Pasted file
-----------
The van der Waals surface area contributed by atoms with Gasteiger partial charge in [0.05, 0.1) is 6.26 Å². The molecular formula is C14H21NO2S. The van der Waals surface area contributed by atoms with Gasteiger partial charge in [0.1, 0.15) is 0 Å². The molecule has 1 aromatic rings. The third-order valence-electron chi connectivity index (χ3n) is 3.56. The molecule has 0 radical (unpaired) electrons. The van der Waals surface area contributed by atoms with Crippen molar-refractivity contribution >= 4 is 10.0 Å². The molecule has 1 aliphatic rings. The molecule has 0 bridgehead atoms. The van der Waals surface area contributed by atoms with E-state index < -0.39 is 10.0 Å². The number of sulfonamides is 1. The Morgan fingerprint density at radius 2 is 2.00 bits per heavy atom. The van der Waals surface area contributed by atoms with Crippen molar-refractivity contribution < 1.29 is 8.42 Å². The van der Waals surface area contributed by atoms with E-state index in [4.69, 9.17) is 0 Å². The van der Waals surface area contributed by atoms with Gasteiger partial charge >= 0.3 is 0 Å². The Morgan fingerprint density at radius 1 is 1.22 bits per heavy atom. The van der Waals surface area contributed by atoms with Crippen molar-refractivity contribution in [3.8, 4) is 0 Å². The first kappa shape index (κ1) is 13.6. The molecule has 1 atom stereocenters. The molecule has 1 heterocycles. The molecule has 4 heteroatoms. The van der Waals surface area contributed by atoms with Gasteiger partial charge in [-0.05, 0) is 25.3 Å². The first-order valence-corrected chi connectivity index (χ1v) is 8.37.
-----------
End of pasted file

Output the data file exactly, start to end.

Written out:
The van der Waals surface area contributed by atoms with Gasteiger partial charge in [0.05, 0.1) is 6.26 Å². The molecular formula is C14H21NO2S. The van der Waals surface area contributed by atoms with Gasteiger partial charge in [0.1, 0.15) is 0 Å². The molecule has 1 aromatic rings. The third-order valence-electron chi connectivity index (χ3n) is 3.56. The molecule has 0 radical (unpaired) electrons. The van der Waals surface area contributed by atoms with Crippen molar-refractivity contribution >= 4 is 10.0 Å². The molecule has 1 aliphatic rings. The molecule has 0 bridgehead atoms. The van der Waals surface area contributed by atoms with E-state index < -0.39 is 10.0 Å². The number of sulfonamides is 1. The Morgan fingerprint density at radius 2 is 2.00 bits per heavy atom. The van der Waals surface area contributed by atoms with Crippen molar-refractivity contribution < 1.29 is 8.42 Å². The van der Waals surface area contributed by atoms with E-state index in [4.69, 9.17) is 0 Å². The van der Waals surface area contributed by atoms with Gasteiger partial charge >= 0.3 is 0 Å². The Morgan fingerprint density at radius 1 is 1.22 bits per heavy atom. The van der Waals surface area contributed by atoms with Crippen molar-refractivity contribution in [3.8, 4) is 0 Å². The first kappa shape index (κ1) is 13.6. The molecule has 1 atom stereocenters. The molecule has 1 heterocycles. The molecule has 4 heteroatoms. The van der Waals surface area contributed by atoms with Gasteiger partial charge in [-0.05, 0) is 25.3 Å². The first-order valence-corrected chi connectivity index (χ1v) is 8.37.